fullsizeoutput_143e For my conference project, I combined a digital projection of various poems I had written with a liquid light show;  dishes filled with mineral oil, water, and food dye projected on an ELMO overhead projector. IMG_5566 A lot of my poetry aims to simply create another world in which the reader can enter. For my conference project, I aimed to take this experience farther by using the projection to visually create a space. I felt as though I certainly created a space through the projection, but perhaps not my words, as most people didn’t really take much time reading the poetry. IMG_5591 At first, I originally only used two dishes for the oil, water, and dye. However, I decide to try using a third vessel, a large flat-ish plastic box top. I felt as though this made a huge improvement on the quality of the liquid light show, as it allowed me to use more colors without them mixing. If I were to do this again in the future, I would try something other than food coloring, as it didn’t quite have the vibrancy I wanted. I would also invest in clear glass clock faces or something similar as opposed to what I used. It was shockingly difficult to find a clear plastic or glass dish that didn’t have a logo or something on the bottom. Finding materials was probably my biggest frustration. fullsizeoutput_1465 Overall, I was pleased with how this project turned out, as I felt it for the most part accomplished what I wanted it to. I will definitely be using both projection techniques for other projects in the future.

Conference Project Post-Mortem: Music and Motion

For my conference project, I intended to compose songs in GarageBand and create an animation to go along with them in After Effects. I had genres in mind for songs and I somewhat stuck to them, but varied slightly. I did make an electronic song, but the other song that I intended to be a classic band setup turned into more of a keyboard-oriented 70s disco piece. This is a result of where I happened to be at the time I made the songs: I was listening to other songs from the 70s which influenced my style. I planned on using markers, but I found another system that worked even better: in GarageBand the soundwaves of each instrument are visible in coordination with the time of the piece, which also includes time in the same way as After Effects (24 frames per second). So, I looked for the beats in the soundwaves in GarageBand, found the corresponding time, and animated to the beat. However, I had issues with memory which made playback difficult, especially for the first piece, which made it double-check my work. The first piece, which had more chaotic rhythmic elements, resulted in more abrasive animation at times so I aimed to make my second piece more organic and relaxed.
A screencap from my second video. I used the Kaleidescope and HexTiles effects often as I feel they have a 70s characteristic.

A screencap from my second video. I used the Kaleidescope and HexTiles effects often as I feel they have a 70s characteristic.

I think I succeeded at this. Going from the first project to the second project changed my overall conference because I learned from my first mistakes and tried to refine them for the second piece.
A screencap from my first video. The background shapes and their color schemes were my favorite part of this video.

A screencap from my first video. The background shapes and their color schemes were my favorite part of this video.

While my time management could have been better, I am surprised how well my projects turned out for being done at late hours. I believe my second piece does look good because the effects range from simple to complex but all still enjoyable to watch, while my first piece could use more refinement because some animations felt too rushed and some parts too static. In the end, my inspiration for the first video was late 1980s aesthetics and the second video was early 1970s aesthetics. I am satisfied with the work I have created and feel it reflects my artistic development over the semester accurately.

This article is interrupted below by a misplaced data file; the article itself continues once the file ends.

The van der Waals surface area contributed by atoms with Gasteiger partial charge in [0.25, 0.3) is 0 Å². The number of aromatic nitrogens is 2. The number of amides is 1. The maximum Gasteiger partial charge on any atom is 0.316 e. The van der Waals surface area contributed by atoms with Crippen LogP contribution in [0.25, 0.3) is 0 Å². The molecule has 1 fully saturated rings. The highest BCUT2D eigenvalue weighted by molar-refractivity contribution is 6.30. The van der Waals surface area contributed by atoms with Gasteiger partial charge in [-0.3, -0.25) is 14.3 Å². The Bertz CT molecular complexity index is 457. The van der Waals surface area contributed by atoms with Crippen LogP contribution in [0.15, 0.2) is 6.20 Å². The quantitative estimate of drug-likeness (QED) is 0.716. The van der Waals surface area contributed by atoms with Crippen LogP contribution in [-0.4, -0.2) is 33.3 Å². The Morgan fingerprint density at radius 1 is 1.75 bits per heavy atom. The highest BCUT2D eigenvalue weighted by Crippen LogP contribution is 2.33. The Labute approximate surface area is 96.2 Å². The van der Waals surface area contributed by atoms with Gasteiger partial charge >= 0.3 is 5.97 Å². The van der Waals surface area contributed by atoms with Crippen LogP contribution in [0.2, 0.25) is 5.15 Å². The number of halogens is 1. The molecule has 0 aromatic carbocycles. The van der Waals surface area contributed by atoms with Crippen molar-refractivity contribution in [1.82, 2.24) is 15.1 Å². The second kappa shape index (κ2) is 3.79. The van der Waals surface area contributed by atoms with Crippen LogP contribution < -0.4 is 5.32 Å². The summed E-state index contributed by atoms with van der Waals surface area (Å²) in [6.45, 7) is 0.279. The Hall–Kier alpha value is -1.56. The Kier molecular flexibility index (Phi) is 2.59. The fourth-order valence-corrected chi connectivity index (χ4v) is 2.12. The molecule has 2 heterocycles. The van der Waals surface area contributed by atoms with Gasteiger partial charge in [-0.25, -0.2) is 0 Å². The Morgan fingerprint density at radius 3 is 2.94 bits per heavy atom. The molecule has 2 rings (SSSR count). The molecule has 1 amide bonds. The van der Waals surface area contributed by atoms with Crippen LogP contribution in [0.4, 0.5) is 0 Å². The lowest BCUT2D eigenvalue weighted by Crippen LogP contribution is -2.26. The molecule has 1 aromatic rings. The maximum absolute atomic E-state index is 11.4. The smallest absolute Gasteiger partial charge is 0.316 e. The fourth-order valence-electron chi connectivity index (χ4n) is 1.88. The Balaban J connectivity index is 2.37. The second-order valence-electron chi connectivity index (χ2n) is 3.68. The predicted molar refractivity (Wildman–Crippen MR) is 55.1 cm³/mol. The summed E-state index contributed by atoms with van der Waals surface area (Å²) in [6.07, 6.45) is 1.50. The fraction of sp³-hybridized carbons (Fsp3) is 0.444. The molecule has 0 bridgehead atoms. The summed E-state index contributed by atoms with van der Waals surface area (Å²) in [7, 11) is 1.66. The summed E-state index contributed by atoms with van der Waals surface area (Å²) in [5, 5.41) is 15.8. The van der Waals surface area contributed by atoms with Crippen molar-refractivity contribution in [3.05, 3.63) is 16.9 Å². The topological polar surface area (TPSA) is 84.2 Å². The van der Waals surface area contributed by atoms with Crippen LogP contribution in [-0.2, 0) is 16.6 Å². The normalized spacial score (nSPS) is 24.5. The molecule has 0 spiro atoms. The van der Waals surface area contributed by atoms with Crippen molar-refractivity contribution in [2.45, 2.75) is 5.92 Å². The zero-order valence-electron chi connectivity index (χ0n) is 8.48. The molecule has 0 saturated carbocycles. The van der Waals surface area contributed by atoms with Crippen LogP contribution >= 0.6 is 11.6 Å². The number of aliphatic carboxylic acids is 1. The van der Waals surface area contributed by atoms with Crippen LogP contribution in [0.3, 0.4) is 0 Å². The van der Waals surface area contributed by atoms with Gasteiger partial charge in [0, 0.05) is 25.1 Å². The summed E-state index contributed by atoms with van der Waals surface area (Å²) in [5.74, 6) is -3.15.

Conference Project Post-Mortem: Glitch

Glitchy Galaxy Flower - Copy doodle 11 PixelStaticStream   My conference project was making glitch art.  I took patterns that I made in GIMP, then I put them into Java with the software, Processing.  The first three images are the patterns that I made.  The last pattern was already glitched inside of photoshop, then it was put into processing.  The last three images are frames from the coded program.  The code turned out just the way I wanted it to.  Granted, I only have so much control over what the final product looks like because the code is semi-generative.  But, I am completely happy with how my programs turned out!  The colors all look great, and I like the way they change. The thing I am not happy with in my project is how the frames saved.  There is a lot of black that gets added into the images, which muddies the image and hides a lot of the detail.  I am not exactly sure why it happens, but it makes the project look less like how I want it too. A lot changed from when I started to what I ended up with.  I experimented a lot with different ways the glitch could be created and how it affected the image.  I made many small changes that either changed a lot in the way the code works or changed only a slight amount.  I took the three versions that I liked the most out of everything and then made more changes to those.  I added some coded patterns, which helped the code become less stagnant and change the color.  The patterns I created were easy to come up with; they took a little bit of maneuvering to get right, but they weren’t too difficult to incorporate.  The last glitch that I made (the last image) took a little more work to get the additional patterns included.  I struggled getting colors that I liked to match the glitch.  I wanted similar colors, but they either didn’t look quite right, or they didn’t stand out enough.  In the same glitch, I originally had a different base pattern that got glitched, but I ended changing it to the final version because I thought it looked better and I liked the colors better. I like how my work turned out overall.  I think it suits my style as an artist, and I think that if I were to do the same project over again, I would end up with a similar project.